Training Badge
Submitted by ebn305 on



I've heard Mark suggest that the word "should" should not be used. What's your thinking?


HMac's picture

Eric - "should" inhibits open communication because using it in a sentence implies a judgment on the part of the user. So the other person now has an additional chore in processing the information: dealing not only with any facts in the statement but also navigating around the speaker's implicit opinion that's buried in the "should" (e.g, "John should have had this report done sooner").

Even if you're a frequent user of "should" you'll find it's realtively easy to eliminate from your conversations, once you're aware of it.


adragnes's picture

When you use the word should you indicate a desire without the willingness to extend yourself or pay to achieve it.


kklogic's picture

My favorite bumper sticker ever: "I will not should myself"

I dislike the word also. As mentioned, it connotates that you know what to do, you just aren't willing to do it. To use it with others who don't report to you - or for that matter, someone you relate to in your personal life - it's pretty presumptuous ("You know what you should do?)

TomW's picture
Training Badge


I've heard Mark suggest that the word "should" should not be used. What's your thinking?[/quote]

"Should" implies some kind of moral obligation or ideal condition, usually implying your judgments on actions or inactions related to them.

It's just inviting argument because two people may disagree on those morals or ideals. ("[i]The Sabbath should be on Saturday. No, it should be on Sunday[/i].") It might be more personal ("[i]People should be at work by 8:15. No, people should be able to come in when it best suits them[/i]."), but the arguments are still just begging to be made.

Using "should", with its embedded meanings, is just inviting a no-win situation.

fchalif's picture
Licensee BadgeTraining Badge


The use of the conditional tense has very limited scope in business, if any at all. To say could, should or would is not specific or direct enough.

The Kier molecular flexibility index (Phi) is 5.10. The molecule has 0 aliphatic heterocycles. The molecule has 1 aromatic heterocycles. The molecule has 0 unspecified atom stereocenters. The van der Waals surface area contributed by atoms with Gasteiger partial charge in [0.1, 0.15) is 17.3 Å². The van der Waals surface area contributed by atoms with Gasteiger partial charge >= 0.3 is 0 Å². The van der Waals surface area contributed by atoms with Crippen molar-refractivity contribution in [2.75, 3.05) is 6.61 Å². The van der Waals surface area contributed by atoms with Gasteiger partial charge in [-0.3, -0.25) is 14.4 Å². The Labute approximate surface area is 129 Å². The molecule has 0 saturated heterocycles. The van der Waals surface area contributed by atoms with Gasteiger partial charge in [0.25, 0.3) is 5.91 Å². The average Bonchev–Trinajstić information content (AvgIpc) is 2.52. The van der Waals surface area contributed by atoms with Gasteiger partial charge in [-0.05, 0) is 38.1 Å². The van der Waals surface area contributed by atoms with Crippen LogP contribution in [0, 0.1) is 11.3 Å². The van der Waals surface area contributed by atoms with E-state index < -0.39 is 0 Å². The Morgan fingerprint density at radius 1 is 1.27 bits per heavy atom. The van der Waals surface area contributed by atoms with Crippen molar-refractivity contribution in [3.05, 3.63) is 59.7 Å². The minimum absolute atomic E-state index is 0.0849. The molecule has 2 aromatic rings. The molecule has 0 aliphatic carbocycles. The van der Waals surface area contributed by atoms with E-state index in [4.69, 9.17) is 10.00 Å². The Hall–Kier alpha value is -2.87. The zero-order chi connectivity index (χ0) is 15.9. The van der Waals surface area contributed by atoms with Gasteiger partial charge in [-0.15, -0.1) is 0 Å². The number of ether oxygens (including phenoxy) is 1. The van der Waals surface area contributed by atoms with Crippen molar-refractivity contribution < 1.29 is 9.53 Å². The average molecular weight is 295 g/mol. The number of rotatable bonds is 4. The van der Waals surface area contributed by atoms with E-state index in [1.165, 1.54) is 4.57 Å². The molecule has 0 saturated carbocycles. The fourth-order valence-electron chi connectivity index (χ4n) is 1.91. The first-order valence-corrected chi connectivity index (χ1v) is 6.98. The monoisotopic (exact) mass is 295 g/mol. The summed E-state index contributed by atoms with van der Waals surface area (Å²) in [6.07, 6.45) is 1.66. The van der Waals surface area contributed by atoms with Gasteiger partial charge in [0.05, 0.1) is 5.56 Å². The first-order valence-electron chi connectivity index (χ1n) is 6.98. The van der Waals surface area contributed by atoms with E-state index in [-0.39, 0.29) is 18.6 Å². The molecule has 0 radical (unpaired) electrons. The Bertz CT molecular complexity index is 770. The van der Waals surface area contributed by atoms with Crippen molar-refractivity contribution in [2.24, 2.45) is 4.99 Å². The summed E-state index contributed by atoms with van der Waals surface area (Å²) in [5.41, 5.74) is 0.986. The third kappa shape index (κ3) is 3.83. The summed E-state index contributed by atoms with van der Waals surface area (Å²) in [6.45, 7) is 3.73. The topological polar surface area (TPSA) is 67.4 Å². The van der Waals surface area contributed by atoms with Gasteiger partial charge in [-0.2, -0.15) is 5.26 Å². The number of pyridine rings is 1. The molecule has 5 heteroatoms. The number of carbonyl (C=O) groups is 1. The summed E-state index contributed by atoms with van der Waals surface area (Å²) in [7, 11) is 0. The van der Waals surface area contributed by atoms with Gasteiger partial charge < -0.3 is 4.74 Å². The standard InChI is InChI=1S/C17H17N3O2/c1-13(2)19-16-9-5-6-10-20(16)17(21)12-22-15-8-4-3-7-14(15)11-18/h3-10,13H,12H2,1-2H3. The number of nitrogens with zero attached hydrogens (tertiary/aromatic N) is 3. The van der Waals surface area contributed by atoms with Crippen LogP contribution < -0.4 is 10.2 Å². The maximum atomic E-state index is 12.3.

Look at the two examples below:

Who is to do What by When or "John is to present monthly production report by July 6th at 11:00AM"


Who could\should\would do What by When or "John should present monthly production report by July 6th at 11:00AM"

I often catch myself using it, and have made a conscious effort to stop. It is not an effective use of the english language if you want to get things done!

hughbutler1970's picture

"Should" is a modal auxilliary, not an example of the "conditional tense", which isn't really a tense either.

I agree with your sentiment, however.


BJ_Marshall's picture
Licensee BadgeTraining Badge

I actually like it when other use "should," because it gives me a chance to exceed expectations.

My boss uses it occasionally. I've noticed that his "should"s indicate something that he'd LIKE to happen but doesn't want to exert himself to bring it about. If I then take action in his "should," I look good because I've delivered more than he expected.

I, however, don't use the word. "The should stops here."

Hehehe, I can see Yoda now: "Do or do not; there is no should." :lol:


lazerus's picture

Using the word "should" creates an absolutist belief in the mind of the person using the word. In our world, there [b]really[/b] are no absolutes (except death, taxes, and apparently in my case, layoffs). Thinking something "should" or "shouldn't" occur is not rational, and will lead to upset, anger and a host of other negative emotions. Example: "All of my directs should be at their desks every morning at 8:00 to begin work". What happens if they are not ALL at their desks? By using "should", I've built an absolute and unrealistic expectation in my mind.

My comments come from my knowledge of the work of Albert Ellis, David Beck and others in what has come to be known as "Rational Emotive Behavior Therapy". The wikipedia article does a decent job of explaining it:
[url] Especially not the line: [quote]when people in an insensible and devoutly way overuse absolutistic, dogmatic and rigid "shoulds", "musts", and "oughts", they disturb and upset themselves.[/quote]

adragnes's picture

[quote="lazerus"]In our world, there [b]really[/b] are no absolutes (except death, taxes, and apparently in my case, layoffs).[/quote]

A bit off topic, I'm afraid, but you cannot even rely on taxes as an absolute. There are some countries out there without (or practically without) taxes. Unfortuntaly no taxation, means no representation. It seems accountability is the price governments pay for the ability to collect taxes, or maybe it is the other way round: tax is the price we pay for accountable government.


ramiska's picture

Are you unhappy about how things are? No. You are upset because things are not how they "should" be, according to your perception of events.

Dealing in measurables, rather than "should"s, creates a much more effective thought process.